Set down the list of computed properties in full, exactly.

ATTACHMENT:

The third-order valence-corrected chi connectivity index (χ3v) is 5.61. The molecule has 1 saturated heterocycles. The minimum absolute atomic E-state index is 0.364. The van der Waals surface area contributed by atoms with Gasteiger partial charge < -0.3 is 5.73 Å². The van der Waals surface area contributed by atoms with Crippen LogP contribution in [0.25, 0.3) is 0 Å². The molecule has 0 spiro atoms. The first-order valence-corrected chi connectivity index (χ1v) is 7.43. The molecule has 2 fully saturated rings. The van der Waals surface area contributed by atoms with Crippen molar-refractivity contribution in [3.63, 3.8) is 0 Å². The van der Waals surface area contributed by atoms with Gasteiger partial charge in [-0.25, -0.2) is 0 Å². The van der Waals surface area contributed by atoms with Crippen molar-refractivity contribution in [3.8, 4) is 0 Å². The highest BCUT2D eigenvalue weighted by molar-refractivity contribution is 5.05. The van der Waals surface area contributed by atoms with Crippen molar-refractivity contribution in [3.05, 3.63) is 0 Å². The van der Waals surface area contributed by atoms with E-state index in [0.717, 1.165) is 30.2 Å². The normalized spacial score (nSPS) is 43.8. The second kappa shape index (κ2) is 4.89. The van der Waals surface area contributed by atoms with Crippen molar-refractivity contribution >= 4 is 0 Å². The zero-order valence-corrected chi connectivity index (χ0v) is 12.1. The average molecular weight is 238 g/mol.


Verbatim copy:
The third-order valence-corrected chi connectivity index (χ3v) is 5.61. The molecule has 1 saturated heterocycles. The minimum absolute atomic E-state index is 0.364. The van der Waals surface area contributed by atoms with Gasteiger partial charge < -0.3 is 5.73 Å². The van der Waals surface area contributed by atoms with Crippen LogP contribution in [0.25, 0.3) is 0 Å². The molecule has 0 spiro atoms. The first-order valence-corrected chi connectivity index (χ1v) is 7.43. The molecule has 2 fully saturated rings. The van der Waals surface area contributed by atoms with Crippen molar-refractivity contribution in [3.63, 3.8) is 0 Å². The van der Waals surface area contributed by atoms with Gasteiger partial charge in [-0.25, -0.2) is 0 Å². The van der Waals surface area contributed by atoms with Crippen molar-refractivity contribution in [3.8, 4) is 0 Å². The highest BCUT2D eigenvalue weighted by molar-refractivity contribution is 5.05. The van der Waals surface area contributed by atoms with Crippen molar-refractivity contribution in [3.05, 3.63) is 0 Å². The van der Waals surface area contributed by atoms with E-state index in [0.717, 1.165) is 30.2 Å². The normalized spacial score (nSPS) is 43.8. The second kappa shape index (κ2) is 4.89. The van der Waals surface area contributed by atoms with Crippen molar-refractivity contribution >= 4 is 0 Å². The zero-order valence-corrected chi connectivity index (χ0v) is 12.1. The average molecular weight is 238 g/mol.